1 / 7

# Percent Yield and Limiting Reactants - PowerPoint PPT Presentation

Percent Yield and Limiting Reactants. Using Reaction Stoichiometry. Percent Yield. % Yield= Actual Yield / Theoretical Yield x 100 Actual Yield - from a lab (what was actually produced)

I am the owner, or an agent authorized to act on behalf of the owner, of the copyrighted work described.

## PowerPoint Slideshow about 'Percent Yield and Limiting Reactants' - rigg

Download Policy: Content on the Website is provided to you AS IS for your information and personal use and may not be sold / licensed / shared on other websites without getting consent from its author.While downloading, if for some reason you are not able to download a presentation, the publisher may have deleted the file from their server.

- - - - - - - - - - - - - - - - - - - - - - - - - - E N D - - - - - - - - - - - - - - - - - - - - - - - - - -
Presentation Transcript

### Percent Yield and Limiting Reactants

Using Reaction Stoichiometry

• % Yield= Actual Yield / Theoretical Yield x 100

• Actual Yield- from a lab (what was actually produced)

• Theoretical Yield- from a reaction stoichiometry problem (mathematical value… what you should have gotten)

PbS + O2PbO + SO2

• Balance the equation above.

• What is the theoretical yield of PbO if 200.0g of PbS is reacted?

• If 170.0g of PbO is obtained in a chemical reaction, what is the percent yield?

• Upon heating, solid calcium carbonate decomposes to form solid calcium oxide and carbon dioxide gas.

• Write the complete balanced chemical reaction for the reaction.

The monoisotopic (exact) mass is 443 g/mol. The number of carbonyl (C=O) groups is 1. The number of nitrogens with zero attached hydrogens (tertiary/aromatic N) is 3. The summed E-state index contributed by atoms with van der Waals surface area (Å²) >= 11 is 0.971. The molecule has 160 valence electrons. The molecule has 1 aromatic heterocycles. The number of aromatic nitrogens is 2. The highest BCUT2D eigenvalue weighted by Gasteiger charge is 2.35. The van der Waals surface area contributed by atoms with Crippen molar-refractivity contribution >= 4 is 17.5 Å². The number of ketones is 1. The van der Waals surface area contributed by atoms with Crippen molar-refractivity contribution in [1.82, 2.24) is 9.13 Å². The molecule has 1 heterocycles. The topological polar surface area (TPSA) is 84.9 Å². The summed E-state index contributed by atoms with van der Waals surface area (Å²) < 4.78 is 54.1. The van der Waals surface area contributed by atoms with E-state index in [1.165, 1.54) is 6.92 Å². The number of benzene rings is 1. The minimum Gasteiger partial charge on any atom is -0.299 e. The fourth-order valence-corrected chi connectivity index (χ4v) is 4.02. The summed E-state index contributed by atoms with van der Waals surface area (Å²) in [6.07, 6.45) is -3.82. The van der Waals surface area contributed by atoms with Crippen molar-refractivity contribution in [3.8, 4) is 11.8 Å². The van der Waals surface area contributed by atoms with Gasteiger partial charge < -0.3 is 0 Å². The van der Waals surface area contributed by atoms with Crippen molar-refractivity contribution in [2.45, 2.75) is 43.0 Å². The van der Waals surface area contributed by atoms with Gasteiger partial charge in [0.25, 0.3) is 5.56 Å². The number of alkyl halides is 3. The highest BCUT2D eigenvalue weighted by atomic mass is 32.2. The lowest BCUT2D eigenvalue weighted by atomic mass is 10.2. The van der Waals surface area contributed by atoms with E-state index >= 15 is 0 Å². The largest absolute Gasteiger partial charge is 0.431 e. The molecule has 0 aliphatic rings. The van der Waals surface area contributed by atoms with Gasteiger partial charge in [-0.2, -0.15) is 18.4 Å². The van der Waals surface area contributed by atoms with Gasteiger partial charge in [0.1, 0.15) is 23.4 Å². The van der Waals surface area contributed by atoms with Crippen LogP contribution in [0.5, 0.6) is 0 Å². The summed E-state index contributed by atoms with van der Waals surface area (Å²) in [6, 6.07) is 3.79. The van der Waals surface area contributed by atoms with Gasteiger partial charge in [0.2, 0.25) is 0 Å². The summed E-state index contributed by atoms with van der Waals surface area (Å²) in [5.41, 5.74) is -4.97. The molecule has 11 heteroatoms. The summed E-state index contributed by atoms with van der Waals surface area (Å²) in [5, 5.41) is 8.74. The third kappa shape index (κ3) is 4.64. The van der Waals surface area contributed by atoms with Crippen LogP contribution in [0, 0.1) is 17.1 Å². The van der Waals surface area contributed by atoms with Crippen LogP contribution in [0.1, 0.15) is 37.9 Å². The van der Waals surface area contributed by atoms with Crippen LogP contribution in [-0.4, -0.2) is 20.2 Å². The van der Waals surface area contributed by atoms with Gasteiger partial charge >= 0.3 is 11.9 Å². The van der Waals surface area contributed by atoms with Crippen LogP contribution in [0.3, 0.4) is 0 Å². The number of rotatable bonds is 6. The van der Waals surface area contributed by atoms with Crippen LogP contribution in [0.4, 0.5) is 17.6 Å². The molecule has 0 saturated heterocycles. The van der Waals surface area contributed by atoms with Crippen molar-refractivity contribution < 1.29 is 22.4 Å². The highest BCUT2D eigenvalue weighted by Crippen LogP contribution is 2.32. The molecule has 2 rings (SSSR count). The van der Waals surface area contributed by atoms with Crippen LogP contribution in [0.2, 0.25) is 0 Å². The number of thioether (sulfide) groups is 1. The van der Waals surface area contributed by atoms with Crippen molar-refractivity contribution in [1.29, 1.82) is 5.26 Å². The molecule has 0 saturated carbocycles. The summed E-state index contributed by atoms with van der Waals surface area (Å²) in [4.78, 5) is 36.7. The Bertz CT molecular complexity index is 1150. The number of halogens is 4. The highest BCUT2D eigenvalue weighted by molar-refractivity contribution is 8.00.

• Determine the percent yield if 235.0g of calcium carbonate is heated and 97.5g of carbon dioxide is collected.

Limiting Reactants

• Limiting Reactant- the reactant (reagent) that produces the fewest moles of product.

• Reaction can only form the amount of product “allowed” by the limiting reactant.

• Balance the Equation

• Use mole ratios to find the moles of a product formed by each reactant (using the amounts given in the problem)

• The reactant that makes the smallest number of moles of product is the limiting reactant. The other is the excess reactant.

• The smallest number of moles produced will be the actual amount of product formed in the reaction.

To find excess reactant remaining:

• Subtract the two amounts of product formed (from step #2 above) and use mole ratios convert back to the reactant.

H2+ O2 → H2O

• If 12.2 mol H2 and 8.4 mol O2 react…

• What is the limiting reactant/reagent? The excess reactant?

• How many moles of water are produced?

• How many grams of water are produced?

• How many moles of excess reactant remain?